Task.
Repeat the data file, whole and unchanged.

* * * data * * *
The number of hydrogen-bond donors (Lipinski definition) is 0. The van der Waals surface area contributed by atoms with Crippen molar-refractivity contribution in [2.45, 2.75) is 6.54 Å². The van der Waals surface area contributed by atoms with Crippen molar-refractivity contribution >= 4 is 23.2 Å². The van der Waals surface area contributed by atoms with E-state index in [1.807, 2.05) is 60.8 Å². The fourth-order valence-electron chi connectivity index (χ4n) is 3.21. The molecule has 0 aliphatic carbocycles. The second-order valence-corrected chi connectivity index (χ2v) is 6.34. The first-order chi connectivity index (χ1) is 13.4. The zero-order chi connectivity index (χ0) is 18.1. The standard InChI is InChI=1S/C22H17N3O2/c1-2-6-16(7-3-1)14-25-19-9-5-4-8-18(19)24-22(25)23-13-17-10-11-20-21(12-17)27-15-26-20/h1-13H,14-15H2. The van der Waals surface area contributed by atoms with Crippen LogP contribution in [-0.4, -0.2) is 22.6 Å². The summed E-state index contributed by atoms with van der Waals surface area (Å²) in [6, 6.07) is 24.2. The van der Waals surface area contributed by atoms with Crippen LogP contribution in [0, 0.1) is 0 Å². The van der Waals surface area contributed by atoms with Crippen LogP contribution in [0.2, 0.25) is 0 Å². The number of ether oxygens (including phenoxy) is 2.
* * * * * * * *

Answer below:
The number of hydrogen-bond donors (Lipinski definition) is 0. The van der Waals surface area contributed by atoms with Crippen molar-refractivity contribution in [2.45, 2.75) is 6.54 Å². The van der Waals surface area contributed by atoms with Crippen molar-refractivity contribution >= 4 is 23.2 Å². The van der Waals surface area contributed by atoms with E-state index in [1.807, 2.05) is 60.8 Å². The fourth-order valence-electron chi connectivity index (χ4n) is 3.21. The molecule has 0 aliphatic carbocycles. The second-order valence-corrected chi connectivity index (χ2v) is 6.34. The first-order chi connectivity index (χ1) is 13.4. The zero-order chi connectivity index (χ0) is 18.1. The standard InChI is InChI=1S/C22H17N3O2/c1-2-6-16(7-3-1)14-25-19-9-5-4-8-18(19)24-22(25)23-13-17-10-11-20-21(12-17)27-15-26-20/h1-13H,14-15H2. The van der Waals surface area contributed by atoms with Crippen LogP contribution in [-0.4, -0.2) is 22.6 Å². The summed E-state index contributed by atoms with van der Waals surface area (Å²) in [6, 6.07) is 24.2. The van der Waals surface area contributed by atoms with Crippen LogP contribution in [0, 0.1) is 0 Å². The van der Waals surface area contributed by atoms with Crippen LogP contribution in [0.2, 0.25) is 0 Å². The number of ether oxygens (including phenoxy) is 2.